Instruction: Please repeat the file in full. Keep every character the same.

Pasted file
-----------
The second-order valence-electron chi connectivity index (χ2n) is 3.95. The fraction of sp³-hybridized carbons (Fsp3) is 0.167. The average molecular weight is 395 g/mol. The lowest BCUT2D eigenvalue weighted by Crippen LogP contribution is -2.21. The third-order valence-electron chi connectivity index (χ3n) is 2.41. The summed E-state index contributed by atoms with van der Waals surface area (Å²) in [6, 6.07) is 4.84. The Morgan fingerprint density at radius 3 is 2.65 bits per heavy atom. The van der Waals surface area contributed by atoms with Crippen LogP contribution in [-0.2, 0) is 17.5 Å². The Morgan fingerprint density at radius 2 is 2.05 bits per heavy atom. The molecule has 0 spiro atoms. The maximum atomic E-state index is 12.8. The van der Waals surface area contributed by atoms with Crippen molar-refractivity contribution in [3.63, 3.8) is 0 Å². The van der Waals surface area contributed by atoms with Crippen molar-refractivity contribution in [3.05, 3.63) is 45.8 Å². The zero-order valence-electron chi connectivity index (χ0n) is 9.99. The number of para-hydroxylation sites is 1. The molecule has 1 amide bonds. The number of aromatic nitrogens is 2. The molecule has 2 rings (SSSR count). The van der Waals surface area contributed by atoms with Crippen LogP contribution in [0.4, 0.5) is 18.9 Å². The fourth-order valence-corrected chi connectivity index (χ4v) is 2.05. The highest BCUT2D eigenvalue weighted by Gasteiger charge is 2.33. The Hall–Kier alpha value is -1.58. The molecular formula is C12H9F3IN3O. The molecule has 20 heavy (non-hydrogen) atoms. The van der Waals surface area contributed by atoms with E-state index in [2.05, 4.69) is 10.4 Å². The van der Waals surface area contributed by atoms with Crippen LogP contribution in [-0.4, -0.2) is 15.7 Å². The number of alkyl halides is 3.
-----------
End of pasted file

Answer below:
The second-order valence-electron chi connectivity index (χ2n) is 3.95. The fraction of sp³-hybridized carbons (Fsp3) is 0.167. The average molecular weight is 395 g/mol. The lowest BCUT2D eigenvalue weighted by Crippen LogP contribution is -2.21. The third-order valence-electron chi connectivity index (χ3n) is 2.41. The summed E-state index contributed by atoms with van der Waals surface area (Å²) in [6, 6.07) is 4.84. The Morgan fingerprint density at radius 3 is 2.65 bits per heavy atom. The van der Waals surface area contributed by atoms with Crippen LogP contribution in [-0.2, 0) is 17.5 Å². The Morgan fingerprint density at radius 2 is 2.05 bits per heavy atom. The molecule has 0 spiro atoms. The maximum atomic E-state index is 12.8. The van der Waals surface area contributed by atoms with Crippen molar-refractivity contribution in [3.63, 3.8) is 0 Å². The van der Waals surface area contributed by atoms with Crippen molar-refractivity contribution in [3.05, 3.63) is 45.8 Å². The zero-order valence-electron chi connectivity index (χ0n) is 9.99. The number of para-hydroxylation sites is 1. The molecule has 1 amide bonds. The number of aromatic nitrogens is 2. The molecule has 2 rings (SSSR count). The van der Waals surface area contributed by atoms with Crippen LogP contribution in [0.4, 0.5) is 18.9 Å². The fourth-order valence-corrected chi connectivity index (χ4v) is 2.05. The highest BCUT2D eigenvalue weighted by Gasteiger charge is 2.33. The Hall–Kier alpha value is -1.58. The molecular formula is C12H9F3IN3O. The molecule has 20 heavy (non-hydrogen) atoms. The van der Waals surface area contributed by atoms with E-state index in [2.05, 4.69) is 10.4 Å². The van der Waals surface area contributed by atoms with Crippen LogP contribution in [-0.4, -0.2) is 15.7 Å². The number of alkyl halides is 3.